If the interval specified in a WITHIN clause expires, the rule may need to take an action. This is accomplished by specifying a TIMEOUT section in the rule body. When the WITHIN interval expires, the statements included in the TIMEOUT section are executed. See TIMEOUT Statement for a detailed definition of TIMEOUT.

CONSTRAIN TO

The CONSTRAIN TO clause specifies joint conditions the correlated events must satisfy. In the example:

RULE multipleConditions
WHEN
  INSERT OCCURS ON Customer 
  BEFORE 
    INSERT OCCURS ON Order
    WITHIN 30 seconds 
    CONSTRAIN TO Order.customer == Customer.name

The customer name in the Customer event must match the customer in the Order event. If the condition is not satisfied by the pair of events, the rule body is not evaluated. For this example, these semantics correspond to the intuitive notion that it doesn’t make sense to process an event on one specific customer with an order for a different customer.

The CONSTRAIN TO clause may contain an arbitrarily complex logical expression comparing values in the two events being correlated. It is also possible to include expressions that constrain a single event although these are more properly specified in the WHERE clause associated with the individual event affording the system more optimization alternatives. For example:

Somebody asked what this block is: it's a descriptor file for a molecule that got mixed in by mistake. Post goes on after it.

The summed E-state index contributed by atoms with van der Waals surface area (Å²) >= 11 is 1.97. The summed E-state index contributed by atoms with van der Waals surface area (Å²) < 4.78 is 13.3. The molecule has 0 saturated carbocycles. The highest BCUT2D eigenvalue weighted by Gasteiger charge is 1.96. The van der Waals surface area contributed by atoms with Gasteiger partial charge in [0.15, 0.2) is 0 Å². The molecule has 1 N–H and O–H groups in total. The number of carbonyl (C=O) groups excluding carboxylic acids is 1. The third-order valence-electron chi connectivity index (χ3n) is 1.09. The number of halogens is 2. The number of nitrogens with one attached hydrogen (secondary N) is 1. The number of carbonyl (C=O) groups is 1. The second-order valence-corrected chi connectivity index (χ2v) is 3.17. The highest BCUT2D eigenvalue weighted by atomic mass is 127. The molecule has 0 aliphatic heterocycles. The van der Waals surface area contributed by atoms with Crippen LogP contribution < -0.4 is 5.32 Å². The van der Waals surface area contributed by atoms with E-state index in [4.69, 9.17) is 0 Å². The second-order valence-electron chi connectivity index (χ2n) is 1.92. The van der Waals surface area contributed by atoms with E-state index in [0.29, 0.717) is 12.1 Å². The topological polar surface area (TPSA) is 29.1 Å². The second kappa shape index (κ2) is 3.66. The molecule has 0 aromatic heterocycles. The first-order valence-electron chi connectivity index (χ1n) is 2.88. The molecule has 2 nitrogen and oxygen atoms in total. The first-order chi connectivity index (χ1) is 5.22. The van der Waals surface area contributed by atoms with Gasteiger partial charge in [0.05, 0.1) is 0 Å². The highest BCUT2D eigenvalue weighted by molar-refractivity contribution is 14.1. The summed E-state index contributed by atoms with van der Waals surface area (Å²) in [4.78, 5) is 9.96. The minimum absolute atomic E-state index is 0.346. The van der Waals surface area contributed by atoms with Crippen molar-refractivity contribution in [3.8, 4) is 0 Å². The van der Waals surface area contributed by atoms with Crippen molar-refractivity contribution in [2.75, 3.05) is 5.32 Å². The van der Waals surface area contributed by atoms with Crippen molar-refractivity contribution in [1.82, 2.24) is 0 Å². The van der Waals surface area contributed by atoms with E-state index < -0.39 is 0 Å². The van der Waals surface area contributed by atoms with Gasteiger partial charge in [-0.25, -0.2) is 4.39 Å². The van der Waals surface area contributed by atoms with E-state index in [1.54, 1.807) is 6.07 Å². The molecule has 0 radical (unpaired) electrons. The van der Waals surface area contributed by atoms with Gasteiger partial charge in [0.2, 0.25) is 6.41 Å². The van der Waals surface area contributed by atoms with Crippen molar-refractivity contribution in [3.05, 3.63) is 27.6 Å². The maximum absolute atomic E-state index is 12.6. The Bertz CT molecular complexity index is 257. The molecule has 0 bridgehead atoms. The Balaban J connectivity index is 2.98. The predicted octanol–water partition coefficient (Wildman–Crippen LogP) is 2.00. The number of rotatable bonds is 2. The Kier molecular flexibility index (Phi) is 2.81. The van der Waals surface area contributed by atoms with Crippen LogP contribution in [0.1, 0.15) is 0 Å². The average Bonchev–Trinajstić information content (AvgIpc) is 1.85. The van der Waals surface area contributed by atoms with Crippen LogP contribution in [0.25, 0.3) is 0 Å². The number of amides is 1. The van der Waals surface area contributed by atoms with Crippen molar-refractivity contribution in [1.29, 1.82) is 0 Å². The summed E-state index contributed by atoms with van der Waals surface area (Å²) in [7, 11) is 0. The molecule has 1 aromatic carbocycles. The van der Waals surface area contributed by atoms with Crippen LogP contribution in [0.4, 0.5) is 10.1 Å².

RULE multipleConditions
WHEN 
  INSERT OCCURS ON Customer
  BEFORE
    INSERT OCCURS ON Order
    WITHIN 30 seconds
    CONSTRAIN TO Order.customer == Customer.name AND Customer.name == "paul"

is a valid CONSTRAIN TO clause but the preferred expression would be:

RULE multipleConditions
WHEN
  INSERT OCCURS ON Customer WHERE Customer.name == "paul"
  BEFORE 
    INSERT OCCURS ON Order
    WITHIN 30 seconds
    CONSTRAIN TO Order.customer == Customer.name
Compound Correlation

Temporal events can be composed to express more complex conditions. The conditions are evaluated left to right in a manner similar to arithmetic expression evaluation. For example:

RULE multipleConditions
WHEN
  INSERT OCCURS ON Customer
  BEFORE 
    INSERT OCCURS ON Order
    WITHIN 30 seconds 
    CONSTRAIN TO Order.customer == Customer.name
  BEFORE 
    INSERT OCCURS ON Shipment
    WITHIN 5 minutes 
    CONSTRAIN TO Order.orderNo == Shipment.orderNo

The system evaluates the first condition, then waits for the second condition and, after the first two conditions are satisfied, waits for the third condition. The precedence can be modified using parenthesis in a manner similar to arithmetic expressions:

RULE multipleConditions
WHEN